. How do we understand race today? Are race and ethnicity the same thing? What is ethnicity? Why does racism occur? Why does racism continue to be a problem even in societies where “race” is widely recognized to be a cultural construction?
2. Why is it important to consider our own biases when studying the living primates?
a. How might our own cultural values around animals versus humans shape how we interpret primate behaviour and the significance of anatomical differences between various primate groups?
b. What is the importance of a biocultural approach to understanding non-human primate variation?
3. Compare and contrast Neanderthals with anatomically modern humans. How are they both the same and different in terms of anatomy and culture? How has these similarities and differences influenced the depiction of Neanderthals in popular culture? How might the anthropological perspective assist us in understanding the Neanderthals?
4. Write a response to a question that is commonly asked by individuals who attempt to debunk evolutionary theory: “If humans evolved from apes, why are there still apes?”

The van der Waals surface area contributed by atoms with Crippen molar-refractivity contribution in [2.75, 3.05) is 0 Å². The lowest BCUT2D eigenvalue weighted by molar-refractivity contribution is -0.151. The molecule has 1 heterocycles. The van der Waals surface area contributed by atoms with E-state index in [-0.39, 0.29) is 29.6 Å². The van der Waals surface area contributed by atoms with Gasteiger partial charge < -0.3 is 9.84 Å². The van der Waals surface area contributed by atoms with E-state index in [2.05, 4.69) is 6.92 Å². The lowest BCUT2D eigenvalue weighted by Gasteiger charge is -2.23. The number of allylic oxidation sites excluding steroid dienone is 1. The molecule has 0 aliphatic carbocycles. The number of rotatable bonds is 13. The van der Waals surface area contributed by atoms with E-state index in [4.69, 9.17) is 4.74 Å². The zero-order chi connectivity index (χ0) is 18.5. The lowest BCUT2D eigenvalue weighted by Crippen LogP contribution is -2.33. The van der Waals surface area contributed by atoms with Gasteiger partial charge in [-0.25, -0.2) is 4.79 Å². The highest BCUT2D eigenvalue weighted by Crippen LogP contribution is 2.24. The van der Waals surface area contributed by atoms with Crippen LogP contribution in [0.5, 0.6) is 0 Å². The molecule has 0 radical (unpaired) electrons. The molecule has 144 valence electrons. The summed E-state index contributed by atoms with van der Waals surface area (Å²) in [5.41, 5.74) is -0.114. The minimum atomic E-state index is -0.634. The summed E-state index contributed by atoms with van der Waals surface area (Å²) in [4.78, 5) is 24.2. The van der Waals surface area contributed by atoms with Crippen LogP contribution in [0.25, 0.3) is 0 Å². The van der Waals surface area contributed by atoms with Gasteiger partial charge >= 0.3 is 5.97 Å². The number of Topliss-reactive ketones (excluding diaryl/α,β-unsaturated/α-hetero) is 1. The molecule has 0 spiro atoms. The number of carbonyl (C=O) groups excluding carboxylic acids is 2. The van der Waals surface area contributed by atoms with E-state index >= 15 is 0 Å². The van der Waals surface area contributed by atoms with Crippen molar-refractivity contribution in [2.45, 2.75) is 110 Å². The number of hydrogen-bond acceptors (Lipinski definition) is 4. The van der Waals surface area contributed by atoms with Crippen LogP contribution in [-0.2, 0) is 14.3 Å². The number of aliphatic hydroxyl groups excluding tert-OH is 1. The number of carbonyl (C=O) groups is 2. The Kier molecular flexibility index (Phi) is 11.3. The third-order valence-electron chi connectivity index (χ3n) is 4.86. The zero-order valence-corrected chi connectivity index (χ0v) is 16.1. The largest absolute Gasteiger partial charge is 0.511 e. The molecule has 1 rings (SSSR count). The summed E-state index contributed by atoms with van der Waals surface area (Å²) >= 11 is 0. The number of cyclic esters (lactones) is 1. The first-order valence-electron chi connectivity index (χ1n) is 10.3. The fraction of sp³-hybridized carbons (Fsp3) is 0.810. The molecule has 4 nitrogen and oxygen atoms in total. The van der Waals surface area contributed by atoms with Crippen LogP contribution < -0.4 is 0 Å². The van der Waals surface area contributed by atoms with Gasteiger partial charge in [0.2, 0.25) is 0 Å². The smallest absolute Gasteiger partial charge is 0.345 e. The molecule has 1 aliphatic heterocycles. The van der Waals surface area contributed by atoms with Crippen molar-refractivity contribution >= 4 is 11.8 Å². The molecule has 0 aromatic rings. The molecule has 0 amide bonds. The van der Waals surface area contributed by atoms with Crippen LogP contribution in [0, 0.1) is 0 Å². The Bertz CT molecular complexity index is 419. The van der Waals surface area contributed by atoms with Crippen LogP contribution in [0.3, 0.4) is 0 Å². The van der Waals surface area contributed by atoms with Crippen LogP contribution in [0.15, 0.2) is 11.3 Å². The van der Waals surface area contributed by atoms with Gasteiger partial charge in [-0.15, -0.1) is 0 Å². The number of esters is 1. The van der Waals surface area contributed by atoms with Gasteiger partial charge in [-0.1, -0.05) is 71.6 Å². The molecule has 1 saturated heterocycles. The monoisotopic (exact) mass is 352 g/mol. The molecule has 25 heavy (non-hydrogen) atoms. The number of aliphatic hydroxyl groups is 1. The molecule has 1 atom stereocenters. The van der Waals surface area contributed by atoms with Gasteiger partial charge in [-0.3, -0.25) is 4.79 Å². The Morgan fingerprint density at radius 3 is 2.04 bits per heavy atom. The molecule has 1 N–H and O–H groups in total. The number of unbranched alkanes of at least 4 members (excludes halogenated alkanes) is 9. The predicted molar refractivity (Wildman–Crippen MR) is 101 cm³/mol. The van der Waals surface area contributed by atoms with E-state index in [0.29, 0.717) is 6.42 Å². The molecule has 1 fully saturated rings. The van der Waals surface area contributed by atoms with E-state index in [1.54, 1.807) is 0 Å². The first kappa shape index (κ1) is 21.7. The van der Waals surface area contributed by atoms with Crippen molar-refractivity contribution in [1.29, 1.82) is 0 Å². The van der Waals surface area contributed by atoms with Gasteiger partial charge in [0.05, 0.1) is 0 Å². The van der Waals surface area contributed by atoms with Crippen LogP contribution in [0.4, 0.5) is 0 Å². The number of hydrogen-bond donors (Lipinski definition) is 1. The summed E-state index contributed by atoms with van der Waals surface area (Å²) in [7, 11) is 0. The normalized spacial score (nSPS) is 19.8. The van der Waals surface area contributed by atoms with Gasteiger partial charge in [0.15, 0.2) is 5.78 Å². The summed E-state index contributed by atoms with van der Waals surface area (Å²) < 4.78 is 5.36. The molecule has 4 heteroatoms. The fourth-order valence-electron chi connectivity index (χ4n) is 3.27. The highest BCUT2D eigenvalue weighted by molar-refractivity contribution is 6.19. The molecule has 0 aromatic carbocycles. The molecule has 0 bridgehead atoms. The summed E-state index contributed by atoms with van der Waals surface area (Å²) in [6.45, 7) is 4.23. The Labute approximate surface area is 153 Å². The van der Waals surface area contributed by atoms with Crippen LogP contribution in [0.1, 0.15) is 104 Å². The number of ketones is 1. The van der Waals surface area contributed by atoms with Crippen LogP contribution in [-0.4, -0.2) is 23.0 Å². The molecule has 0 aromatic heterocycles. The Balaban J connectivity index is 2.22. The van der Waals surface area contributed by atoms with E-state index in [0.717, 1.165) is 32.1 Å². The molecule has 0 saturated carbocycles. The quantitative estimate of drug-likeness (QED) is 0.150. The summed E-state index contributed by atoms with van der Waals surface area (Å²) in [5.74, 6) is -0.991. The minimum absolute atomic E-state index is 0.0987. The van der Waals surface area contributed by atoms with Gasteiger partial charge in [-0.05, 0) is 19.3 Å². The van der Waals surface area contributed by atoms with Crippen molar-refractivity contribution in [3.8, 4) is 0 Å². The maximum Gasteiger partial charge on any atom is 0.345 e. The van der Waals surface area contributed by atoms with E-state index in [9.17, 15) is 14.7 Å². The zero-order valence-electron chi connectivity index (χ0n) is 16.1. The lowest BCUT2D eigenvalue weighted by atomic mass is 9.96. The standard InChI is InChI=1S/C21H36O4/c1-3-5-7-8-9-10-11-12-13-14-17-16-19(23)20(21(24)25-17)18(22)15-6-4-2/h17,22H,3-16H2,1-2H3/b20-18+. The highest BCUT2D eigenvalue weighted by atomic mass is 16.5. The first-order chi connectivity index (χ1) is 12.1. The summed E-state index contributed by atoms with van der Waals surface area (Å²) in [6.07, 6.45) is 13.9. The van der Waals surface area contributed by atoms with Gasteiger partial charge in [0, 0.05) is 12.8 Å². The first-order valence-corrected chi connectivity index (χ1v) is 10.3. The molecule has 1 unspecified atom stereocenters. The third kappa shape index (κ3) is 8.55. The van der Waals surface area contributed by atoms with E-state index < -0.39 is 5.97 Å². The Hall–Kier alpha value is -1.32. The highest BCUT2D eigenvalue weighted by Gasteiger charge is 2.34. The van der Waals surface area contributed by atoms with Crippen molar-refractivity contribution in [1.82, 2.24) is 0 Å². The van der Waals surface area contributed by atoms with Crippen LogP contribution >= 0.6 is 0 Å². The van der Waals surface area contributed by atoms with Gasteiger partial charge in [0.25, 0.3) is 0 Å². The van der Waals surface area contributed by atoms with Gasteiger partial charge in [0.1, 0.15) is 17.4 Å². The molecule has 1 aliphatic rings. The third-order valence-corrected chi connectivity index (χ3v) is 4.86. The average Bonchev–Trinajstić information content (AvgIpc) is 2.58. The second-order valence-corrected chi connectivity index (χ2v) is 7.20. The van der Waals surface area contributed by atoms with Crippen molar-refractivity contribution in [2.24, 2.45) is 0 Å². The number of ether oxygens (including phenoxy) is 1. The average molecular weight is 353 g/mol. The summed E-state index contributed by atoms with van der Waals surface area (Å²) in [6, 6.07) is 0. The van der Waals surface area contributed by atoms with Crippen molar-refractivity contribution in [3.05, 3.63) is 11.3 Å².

a. How the theory of evolution by natural selection was developed,
b. How the theory of evolution by natural selection explains the variation present within species and how new species develop,
c. The primate and human fossil record that is used to support the theory of evolution,
d. What we’ve learned through studying living non-human primates, and
e. What we’ve learned through studying variation in contemporary humans.
Evolution, Genetics, Human Biological Variation, & Race
The Living Primates & Primate Evolution
(Focus on the broad changes in the skeleton and don’t get too caught up in the terminology. Think about what changed in our skeleton to permit habitual bipedalism.)
(Focus on the sections relating to stratigraphy and radiocarbon dating as they are two critical methods used in anthropology)
(radioactive decay info)